At some point, though, you’ve got to pick something and stick to it. You’ll get better results this way. Find what you love and focus on that.

For me – I like lifting weights. I once stuck to the same weightlifting routine for over 60 weeks, from Fall 2014 to Spring 2016. You get great results from digging into a program and focusing on progressing within it, instead of hopping around different programming week after week.

The fix: find what you like, and stick to it.

The takeaway:

These are five common fitness mistakes I’ve witnessed female friends and family make. We’ve addressed why they happen, and ways to correct them. My goal is to help you find what works best for you, while avoiding the common mistakes that prevent others from making progress.

Eat well, get strong, stay healthy. Go make me proud.

Next week, we’ll look at the five biggest training mistakes men make.

My Lipid Panel While Eating 5 Eggs Every Day (And What It Means)

My Lipid Panel While Eating 5 Eggs Every Day (And What It Means)

Today, I want to share an experience that shows the power of ignoring nutritional facts that “everyone” knows – the basic assumptions most people just assume are true, because they are repeated so often, we fail to question their validity.

This is a story about conducting your own “N=1” studies, to find the strategies that work best for you.

“Limit dietary cholesterol”

The USDA recently released the 2015 – 2020 Dietary Guidelines for Americans, in which they dropped the recommendation to limit daily dietary cholesterol consumption to 300 mg or less, and replaced it with a recommendation to “eat as little dietary cholesterol as possible while consuming a healthy eating pattern.” This decision led to a lawsuit by the Physicians Committee for Responsible Medicine – a group with an incredibly misleading name that loves to push vegetarian and vegan diets as solutions for everyone.

Anyway, as you’ve probably noticed, eggs have been painted as a nutritional bad guy over the past 50 years. During the War on Fat, numerous government agencies and “respected” authorities have repeated the dogma that eggs – high in cholesterol and fat, especially the saturated sort – are killers, causing high cholesterol and cardiovascular disease.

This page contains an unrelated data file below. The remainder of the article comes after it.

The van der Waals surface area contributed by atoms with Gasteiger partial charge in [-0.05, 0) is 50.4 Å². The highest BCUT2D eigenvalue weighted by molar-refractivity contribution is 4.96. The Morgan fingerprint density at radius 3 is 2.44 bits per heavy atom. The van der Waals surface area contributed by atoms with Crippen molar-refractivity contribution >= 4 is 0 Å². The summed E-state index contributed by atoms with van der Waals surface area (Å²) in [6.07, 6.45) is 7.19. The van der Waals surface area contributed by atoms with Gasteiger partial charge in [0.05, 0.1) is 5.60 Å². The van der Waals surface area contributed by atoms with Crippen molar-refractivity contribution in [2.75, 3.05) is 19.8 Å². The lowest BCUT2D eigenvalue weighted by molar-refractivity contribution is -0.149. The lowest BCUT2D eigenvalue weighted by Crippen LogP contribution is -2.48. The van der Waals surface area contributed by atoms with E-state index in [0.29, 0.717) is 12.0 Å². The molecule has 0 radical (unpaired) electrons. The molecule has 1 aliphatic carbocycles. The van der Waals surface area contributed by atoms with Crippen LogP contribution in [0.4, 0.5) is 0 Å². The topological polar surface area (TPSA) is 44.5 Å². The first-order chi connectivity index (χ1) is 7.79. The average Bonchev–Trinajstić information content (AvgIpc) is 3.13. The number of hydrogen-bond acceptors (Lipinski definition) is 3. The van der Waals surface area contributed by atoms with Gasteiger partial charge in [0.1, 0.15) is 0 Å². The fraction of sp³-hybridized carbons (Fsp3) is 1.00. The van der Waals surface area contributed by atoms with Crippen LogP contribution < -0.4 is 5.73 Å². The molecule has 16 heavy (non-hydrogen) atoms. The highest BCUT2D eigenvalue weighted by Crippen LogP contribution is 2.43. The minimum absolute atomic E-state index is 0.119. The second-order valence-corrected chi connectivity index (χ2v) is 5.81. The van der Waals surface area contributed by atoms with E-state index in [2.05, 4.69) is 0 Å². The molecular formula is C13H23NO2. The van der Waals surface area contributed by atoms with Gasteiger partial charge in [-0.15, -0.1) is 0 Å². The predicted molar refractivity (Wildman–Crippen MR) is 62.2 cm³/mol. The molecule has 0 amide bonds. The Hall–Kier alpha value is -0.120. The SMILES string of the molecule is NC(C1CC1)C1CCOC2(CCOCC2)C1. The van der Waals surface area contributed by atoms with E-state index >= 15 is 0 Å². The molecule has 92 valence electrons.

What does a lipid panel look like on 5 eggs per day?

Recently, my employer offered a free health screening, which included a finger-stick blood lipid panel test. I jumped at the chance, because 1) they offered a $100 incentive on my next pay check, and 2) everyone should get a full cholesterol panel every five years, beginning at age 20. I was a year behind, and with a family history of hyperlipidemia, I wanted to be sure my serum cholesterol levels were within healthy limits.

Since 2009, I’ve eaten five eggs a day for breakfast. Fat consistently makes up at least 40% of my calories, and is usually closer to 50%. Both habits fly in the face of conventional nutrition wisdom. Assuming that “fats are bad for you” and “eggs raise cholesterol”, combined with my family history of cardiovascular disease, my cholesterol should be well into dangerous territory.

The results:

Here is the exact readout from my lipid panel (note: date was not set correctly on the machine):

CHOL is total cholesterol. We want this number under 200 mg/dL.